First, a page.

Aging:??


Recommended Salice Salentino Rosso DOC wines:


Apollonio 80 % Negroamaro 10% Malvasia Nera di Lecce 10% Malvasia Nera di Brindisi

Vecchia Torre 90% Negroamaro 10% Malvasia Nera

Cantine de Falco 80% Negroamaro 20% Malvasia Nera


Rules for Making Salice Salentino Rosso DOC Riserva


Grapes: at least 80% Negroamaro. Malvasia nera di Lecce or Malvasia nera di Brindisi are often used to make up the remainder.

Alcohol: at least 12.5%

Aging: at least 2 years


Recommended Salice Salentino Rosso Riserva DOC wines:


Candido “La Carta” 95% Negroamaro 5% Malvasia Nera

Ionis “Suavitas” ??%

Conti Zecca “Cantalupi Riserva” 80% Negroamaro 20% Malvasia Nera di Lecce

Leone de Castris 90% Negroamaro 10% Malvasia Nera di Lecce

Taurino 80% Negroamaro 20% Malvasia di Lecce


Sources of DOC information: Apulian Wines, Puglia DOC, La Vinium


Castel del Monte DOC


The Castel del Monte DOC comes in a huge number of versions, including a Chardonnay DOC, Sauvignon (Blanc) DOC, and other random grape varieties. Below are the rules for making the red wine Castel del Monte DOC. The red wine can feature one or all of three red grapes, and a single red wine can be 100% of only one of them.


Rules for Making Castel del Monte Rosso DOC


Grapes: At least 65% of the wine is composed of Nero di Troia, Montepulciano, or Aglianico. Any red grape grown in the region can make up the remainder.

Alcohol: at least 12%

Aging: ??


Recommended Castel del Monte DOC Wines:


Tormaresca “Bocco di Lupo” 100% Aglianico

Tormaresca “Trentangeli” 65% Aglianico 25% Cabernet Sauvignon 10% Syrah

Rivera “Cappellaccio” 100% Aglianico

Torrevento “Bolonero” 70% Nero di Troia 30% Aglianico

Santa Lucia “Vigna Del Melograno 100% Nero di Troia


Rules for Making Castel del Monte Rosso Riserva DOC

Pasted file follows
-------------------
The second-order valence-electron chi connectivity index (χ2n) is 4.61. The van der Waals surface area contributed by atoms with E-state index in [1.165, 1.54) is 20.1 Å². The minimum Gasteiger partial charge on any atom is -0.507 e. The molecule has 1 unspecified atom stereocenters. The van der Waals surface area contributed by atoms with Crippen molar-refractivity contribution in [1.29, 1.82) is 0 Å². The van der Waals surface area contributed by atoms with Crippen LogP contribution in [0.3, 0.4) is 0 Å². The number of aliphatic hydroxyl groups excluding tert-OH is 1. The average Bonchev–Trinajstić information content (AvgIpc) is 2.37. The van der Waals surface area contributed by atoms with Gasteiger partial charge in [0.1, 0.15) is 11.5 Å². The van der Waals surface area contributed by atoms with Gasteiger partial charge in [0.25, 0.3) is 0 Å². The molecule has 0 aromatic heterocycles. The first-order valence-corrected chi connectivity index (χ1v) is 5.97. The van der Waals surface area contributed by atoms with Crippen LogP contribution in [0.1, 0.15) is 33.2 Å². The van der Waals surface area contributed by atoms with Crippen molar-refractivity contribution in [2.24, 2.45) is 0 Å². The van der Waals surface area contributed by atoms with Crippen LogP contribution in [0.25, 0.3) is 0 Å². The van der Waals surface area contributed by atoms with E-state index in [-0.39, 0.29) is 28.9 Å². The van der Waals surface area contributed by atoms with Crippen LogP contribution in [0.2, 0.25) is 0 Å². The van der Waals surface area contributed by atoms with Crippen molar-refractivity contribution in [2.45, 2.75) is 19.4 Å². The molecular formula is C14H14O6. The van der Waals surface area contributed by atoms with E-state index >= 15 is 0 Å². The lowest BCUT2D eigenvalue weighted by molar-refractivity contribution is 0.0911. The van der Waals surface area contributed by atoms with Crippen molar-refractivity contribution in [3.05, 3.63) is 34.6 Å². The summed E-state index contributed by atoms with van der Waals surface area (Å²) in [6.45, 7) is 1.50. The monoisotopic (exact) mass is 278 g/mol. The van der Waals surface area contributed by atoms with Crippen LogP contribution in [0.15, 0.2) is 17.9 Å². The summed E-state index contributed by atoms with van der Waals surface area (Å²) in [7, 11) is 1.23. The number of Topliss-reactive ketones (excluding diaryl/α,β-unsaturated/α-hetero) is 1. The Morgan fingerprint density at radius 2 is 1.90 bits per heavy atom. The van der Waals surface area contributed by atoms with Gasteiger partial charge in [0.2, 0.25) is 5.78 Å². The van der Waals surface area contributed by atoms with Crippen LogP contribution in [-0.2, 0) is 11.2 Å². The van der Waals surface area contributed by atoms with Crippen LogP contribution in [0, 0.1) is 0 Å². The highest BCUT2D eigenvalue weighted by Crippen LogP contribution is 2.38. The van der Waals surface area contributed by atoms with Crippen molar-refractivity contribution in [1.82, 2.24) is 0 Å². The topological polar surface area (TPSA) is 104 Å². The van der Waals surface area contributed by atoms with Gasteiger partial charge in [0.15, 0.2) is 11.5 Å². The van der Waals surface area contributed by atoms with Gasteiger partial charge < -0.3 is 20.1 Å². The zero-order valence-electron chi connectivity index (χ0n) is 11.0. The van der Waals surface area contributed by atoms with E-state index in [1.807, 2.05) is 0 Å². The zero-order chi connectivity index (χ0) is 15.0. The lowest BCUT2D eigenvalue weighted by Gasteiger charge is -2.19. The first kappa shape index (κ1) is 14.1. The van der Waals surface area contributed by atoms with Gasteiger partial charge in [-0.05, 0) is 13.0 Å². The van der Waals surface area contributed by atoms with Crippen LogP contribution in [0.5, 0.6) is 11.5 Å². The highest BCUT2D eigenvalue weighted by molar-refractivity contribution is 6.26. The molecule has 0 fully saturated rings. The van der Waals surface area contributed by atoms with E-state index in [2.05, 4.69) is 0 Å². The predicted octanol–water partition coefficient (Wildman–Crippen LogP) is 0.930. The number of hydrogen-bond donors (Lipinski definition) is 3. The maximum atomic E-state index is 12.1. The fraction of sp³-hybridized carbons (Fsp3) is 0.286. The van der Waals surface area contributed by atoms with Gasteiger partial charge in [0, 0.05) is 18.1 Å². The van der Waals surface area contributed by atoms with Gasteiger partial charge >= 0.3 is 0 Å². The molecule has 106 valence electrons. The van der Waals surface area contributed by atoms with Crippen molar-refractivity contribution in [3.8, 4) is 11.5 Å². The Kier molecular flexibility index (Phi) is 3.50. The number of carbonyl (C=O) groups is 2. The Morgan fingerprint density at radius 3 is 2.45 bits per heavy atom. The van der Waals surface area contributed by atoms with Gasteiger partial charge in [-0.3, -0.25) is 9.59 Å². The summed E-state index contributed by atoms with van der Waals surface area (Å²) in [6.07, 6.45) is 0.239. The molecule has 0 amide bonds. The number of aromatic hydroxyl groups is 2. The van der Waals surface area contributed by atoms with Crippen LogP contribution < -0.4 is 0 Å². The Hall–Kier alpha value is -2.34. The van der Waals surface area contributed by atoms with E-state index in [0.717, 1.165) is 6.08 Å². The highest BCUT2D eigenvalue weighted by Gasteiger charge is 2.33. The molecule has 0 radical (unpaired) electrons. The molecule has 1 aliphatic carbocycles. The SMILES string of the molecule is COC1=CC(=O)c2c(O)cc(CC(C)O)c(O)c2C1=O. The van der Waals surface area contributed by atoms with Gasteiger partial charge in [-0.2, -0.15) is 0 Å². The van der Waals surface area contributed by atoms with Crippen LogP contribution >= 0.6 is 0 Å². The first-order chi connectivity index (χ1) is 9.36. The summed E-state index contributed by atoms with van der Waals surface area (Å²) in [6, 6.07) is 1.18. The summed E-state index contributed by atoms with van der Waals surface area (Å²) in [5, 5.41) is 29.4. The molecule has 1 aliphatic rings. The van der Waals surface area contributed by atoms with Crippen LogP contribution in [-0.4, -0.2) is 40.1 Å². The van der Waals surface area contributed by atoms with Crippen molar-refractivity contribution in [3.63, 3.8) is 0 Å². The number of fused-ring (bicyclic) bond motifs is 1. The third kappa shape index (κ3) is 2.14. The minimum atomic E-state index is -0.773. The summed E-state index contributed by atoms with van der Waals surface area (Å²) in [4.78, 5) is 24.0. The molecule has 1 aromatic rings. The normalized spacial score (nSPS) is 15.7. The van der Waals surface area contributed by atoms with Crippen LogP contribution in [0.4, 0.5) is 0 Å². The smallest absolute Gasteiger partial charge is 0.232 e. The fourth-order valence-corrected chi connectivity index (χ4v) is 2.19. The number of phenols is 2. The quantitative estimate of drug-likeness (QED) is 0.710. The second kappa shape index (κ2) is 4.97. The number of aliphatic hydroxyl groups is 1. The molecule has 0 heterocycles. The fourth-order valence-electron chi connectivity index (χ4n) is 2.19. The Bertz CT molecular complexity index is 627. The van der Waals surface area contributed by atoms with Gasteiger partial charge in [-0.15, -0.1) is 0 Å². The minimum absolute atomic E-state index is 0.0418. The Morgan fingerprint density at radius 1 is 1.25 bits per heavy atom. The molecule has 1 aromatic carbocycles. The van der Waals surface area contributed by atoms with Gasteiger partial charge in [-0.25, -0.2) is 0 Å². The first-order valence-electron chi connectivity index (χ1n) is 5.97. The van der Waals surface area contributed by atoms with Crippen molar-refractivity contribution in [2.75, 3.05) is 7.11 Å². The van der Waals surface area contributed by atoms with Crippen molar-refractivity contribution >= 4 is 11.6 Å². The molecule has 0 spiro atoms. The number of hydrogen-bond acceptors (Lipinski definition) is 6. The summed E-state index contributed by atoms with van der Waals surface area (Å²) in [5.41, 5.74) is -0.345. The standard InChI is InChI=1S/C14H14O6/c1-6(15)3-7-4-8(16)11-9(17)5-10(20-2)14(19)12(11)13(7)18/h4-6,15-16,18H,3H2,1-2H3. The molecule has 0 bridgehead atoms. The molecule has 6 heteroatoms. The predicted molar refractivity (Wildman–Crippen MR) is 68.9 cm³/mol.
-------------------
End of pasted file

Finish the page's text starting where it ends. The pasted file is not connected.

Grape: a At least 65% of the wine is composed of Nero di Troia, Montepulciano, or Aglianico. Any red grape grown in the region can make up the remainder.

Alcohol: at least 12.5%

Aging: at least two years


Recommended Castel del Monte Riserva DOC:


Rivera “Il Falcone” 70% Nero di Troia 30% Montepulciano

Torrevento “Vigna Pedale” 100% Nero di Troia

Santa Lucia “Le More” 100% Nero di Troia


Sources of DOC information: Corriere della Sera, Vini del Salento, Apulian Wines, La Vinium


The white wine Castel del Monte DOC or Castel del Monte Bianco DOC, can feature the white grapes pampanuto or bombino bianco. The rosé is primarily composed of the nero di troia and/or bombino nero grapes.

3 comments:

fabio said...

Hi Mattie, have you heard about the new and first Puglia DOCG Primitivo di Manduria Dolce Naturale? I am going to post on Twitter this post ;)

Mattie John Bamman said...

Yo Fabio! I have heard about the Primitivo DOCG but, sadly, I'm not very excited. I find that I vastly prefer the dry red wine to sweet.

fabio said...

It's what I think. Tt was a surprise for me to see a sweet primitivo DOCG instead of the great dry version!

New Article on Eater.com: Why Haven’t American Truffles Taken Root Yet?

Originally published on Eater.com Written by Mattie John Bamman At a private party in Eugene, Oregon earlier this year, the night’s c...